Flyaway and white indicator

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Kornel
Posts: 1
Joined: Sun Feb 12, 2017 12:55 pm

Flyaway and white indicator

Post by Kornel » Sun Feb 12, 2017 2:31 pm

My Xiro V rear indicators start to flash white and the drone flies away. I cannot control with remote, only up and down (so I make forced crash landing with the drifting drone - good we have deep snow today..). I cannot find the explanation of white slow flashing indicator anywhere in the manual. Anyone can help me what this is? This now happened third time in a row, quite randomly. Then I try to fly the drone again, no problem. I dont dare to fly it anymore near sea or pond, as never know when it will drift away.. Any help appreciated...

vsc
Posts: 4
Joined: Tue May 30, 2017 2:35 am

Re: Flyaway and white indicator

Post by vsc » Tue May 30, 2017 2:50 am

The same thing occurred today on my Xiro Explorer V, though I had a G gimbal fitted at the time. I was flying for some time, using the autopilot to fly a circle. When exiting from that mode the drone started to drift and I put in lateral stick to correct. That said the drift increased until I no longer had sufficient authority to compensate and was forced to drop the drone to the ground. In the end a reasonably soft landing but it did roll over onto the props. Thankfully on grass.

My sense is that the compass calibration wasn't good before takeoff. In fact the sequence of events was I took off without recalibrate for the local area and got a warning. Landed and calibrated but it complete quicker than usual.

Subsequently I recalibrate and noticed that it took a long time, which I find is normal for the Xiro. Finally another flight where I had no further issues.

I'm guessing a compass bias causes an error to build up in the flight control loops over time, especially if the aircraft is rotated. Eventually the bias is large enough to push the aircraft in some direction where control authority from the ground station is insufficient to overcome the bias.

It is a good thing that commanding a decent is possible. But this also proves why flying is a large field away from a tree line or the like is a very good idea such that one has room to manage a problem to a reasonable end of flight without catastrophic damage to the aircraft.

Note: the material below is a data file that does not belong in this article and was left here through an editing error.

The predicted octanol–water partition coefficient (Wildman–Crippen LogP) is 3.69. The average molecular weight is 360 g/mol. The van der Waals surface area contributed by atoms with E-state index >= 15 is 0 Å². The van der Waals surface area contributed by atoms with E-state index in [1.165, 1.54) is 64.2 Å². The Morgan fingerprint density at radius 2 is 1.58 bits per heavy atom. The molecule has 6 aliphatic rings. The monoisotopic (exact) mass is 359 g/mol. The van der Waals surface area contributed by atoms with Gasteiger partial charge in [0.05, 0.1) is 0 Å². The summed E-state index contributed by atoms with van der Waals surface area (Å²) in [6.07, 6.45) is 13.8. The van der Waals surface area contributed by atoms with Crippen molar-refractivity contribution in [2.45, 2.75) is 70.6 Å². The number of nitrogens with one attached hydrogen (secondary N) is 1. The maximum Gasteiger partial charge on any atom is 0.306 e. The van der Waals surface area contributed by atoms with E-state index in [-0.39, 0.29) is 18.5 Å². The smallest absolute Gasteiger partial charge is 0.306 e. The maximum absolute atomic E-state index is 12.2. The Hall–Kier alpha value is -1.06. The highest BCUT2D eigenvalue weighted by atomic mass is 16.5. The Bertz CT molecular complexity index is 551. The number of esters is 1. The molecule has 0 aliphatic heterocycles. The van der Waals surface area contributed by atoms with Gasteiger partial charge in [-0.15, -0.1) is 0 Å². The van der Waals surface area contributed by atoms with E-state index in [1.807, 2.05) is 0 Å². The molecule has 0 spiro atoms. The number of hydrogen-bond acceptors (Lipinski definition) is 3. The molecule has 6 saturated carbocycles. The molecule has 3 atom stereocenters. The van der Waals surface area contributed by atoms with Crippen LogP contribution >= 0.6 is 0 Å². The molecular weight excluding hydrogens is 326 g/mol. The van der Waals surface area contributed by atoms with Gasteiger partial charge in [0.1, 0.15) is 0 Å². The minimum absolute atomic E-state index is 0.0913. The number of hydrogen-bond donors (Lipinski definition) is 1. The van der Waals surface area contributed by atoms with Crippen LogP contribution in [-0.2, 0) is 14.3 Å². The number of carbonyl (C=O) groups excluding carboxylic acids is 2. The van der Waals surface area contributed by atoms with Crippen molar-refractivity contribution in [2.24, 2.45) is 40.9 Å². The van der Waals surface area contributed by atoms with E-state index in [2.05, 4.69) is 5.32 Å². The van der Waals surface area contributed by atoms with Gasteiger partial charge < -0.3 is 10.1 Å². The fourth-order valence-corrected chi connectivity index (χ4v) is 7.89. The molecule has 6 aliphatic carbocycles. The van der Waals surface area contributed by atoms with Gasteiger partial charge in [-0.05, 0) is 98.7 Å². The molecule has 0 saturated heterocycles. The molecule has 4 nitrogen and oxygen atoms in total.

Edit:

After downloading the telemetry data from my phone and using the Xiro Assistant I determined that the magnetic and GPS headings were 100 degree different when this problem occurred. Notable is that earlier when circling the deviation sporadically occurred but the aircraft ignored the compass and with with the GPS coordinates.

Specifically when the aircraft came out of circle me and went into a hover the numbers deviated. Additionally, I found that at that juncture I put in compensation but in the wrong direction, enhancing the drift. In fact the telemetry shows I subsequently added full authority which increased the slip in the wrong direction. Pilot error? Clearly the compass was registering a large deviation from true North. My attempt to fix the problem made the situation worse, where I suspect if I went hands off it might have largely corrected itself.

That said it is also notable that 300 meters away were high voltage power lines on large towers. Did these power lines cause the compass to sporadically deviate? My sense is yes. Moving to an open location I was unable to reproduce the problem, where the post flight telemetry showed the compass issue did not reoccur.

On the other hand there is disturbing data points in the telemetry. Using a new battery, when the aircraft hit rough air (shown by the vibration parameter in the telemetry) the battery voltage dropped out, but recovered a few samples later. This was not known via visual observation of the aircraft, only the data. Additionally, there are periodic loss of GPS where the aircraft stays in GPS mode, versus attitude. It would appear that the aircraft's control laws are setting to coast through a short loss of GPS, which is a very good thing.

I very much appreciate the Xiro providing telemetry logging and their analysis tool.

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